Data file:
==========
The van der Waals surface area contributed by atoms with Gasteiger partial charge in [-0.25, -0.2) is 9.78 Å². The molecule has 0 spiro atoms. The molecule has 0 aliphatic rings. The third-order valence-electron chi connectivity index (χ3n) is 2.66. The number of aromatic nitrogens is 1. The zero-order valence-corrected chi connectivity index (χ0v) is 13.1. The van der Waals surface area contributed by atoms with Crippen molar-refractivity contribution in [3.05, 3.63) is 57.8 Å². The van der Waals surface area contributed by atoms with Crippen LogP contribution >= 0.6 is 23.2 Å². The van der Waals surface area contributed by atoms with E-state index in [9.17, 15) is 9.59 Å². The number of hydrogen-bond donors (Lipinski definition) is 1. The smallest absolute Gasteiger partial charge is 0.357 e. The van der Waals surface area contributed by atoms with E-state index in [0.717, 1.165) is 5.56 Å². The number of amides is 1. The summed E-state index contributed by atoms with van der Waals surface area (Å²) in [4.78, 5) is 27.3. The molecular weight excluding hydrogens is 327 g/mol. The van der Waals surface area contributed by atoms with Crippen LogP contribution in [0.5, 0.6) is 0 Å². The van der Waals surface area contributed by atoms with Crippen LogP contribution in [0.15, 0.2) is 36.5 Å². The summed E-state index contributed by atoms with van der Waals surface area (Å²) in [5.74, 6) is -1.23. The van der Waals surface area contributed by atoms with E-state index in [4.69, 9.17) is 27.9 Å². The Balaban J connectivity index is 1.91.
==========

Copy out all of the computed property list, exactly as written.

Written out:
The van der Waals surface area contributed by atoms with Gasteiger partial charge in [-0.25, -0.2) is 9.78 Å². The molecule has 0 spiro atoms. The molecule has 0 aliphatic rings. The third-order valence-electron chi connectivity index (χ3n) is 2.66. The number of aromatic nitrogens is 1. The zero-order valence-corrected chi connectivity index (χ0v) is 13.1. The van der Waals surface area contributed by atoms with Crippen molar-refractivity contribution in [3.05, 3.63) is 57.8 Å². The van der Waals surface area contributed by atoms with Crippen LogP contribution >= 0.6 is 23.2 Å². The van der Waals surface area contributed by atoms with E-state index in [9.17, 15) is 9.59 Å². The number of hydrogen-bond donors (Lipinski definition) is 1. The smallest absolute Gasteiger partial charge is 0.357 e. The van der Waals surface area contributed by atoms with E-state index in [0.717, 1.165) is 5.56 Å². The number of amides is 1. The summed E-state index contributed by atoms with van der Waals surface area (Å²) in [4.78, 5) is 27.3. The molecular weight excluding hydrogens is 327 g/mol. The van der Waals surface area contributed by atoms with Crippen LogP contribution in [0.5, 0.6) is 0 Å². The van der Waals surface area contributed by atoms with Crippen LogP contribution in [0.15, 0.2) is 36.5 Å². The summed E-state index contributed by atoms with van der Waals surface area (Å²) in [5.74, 6) is -1.23. The van der Waals surface area contributed by atoms with E-state index in [4.69, 9.17) is 27.9 Å². The Balaban J connectivity index is 1.91.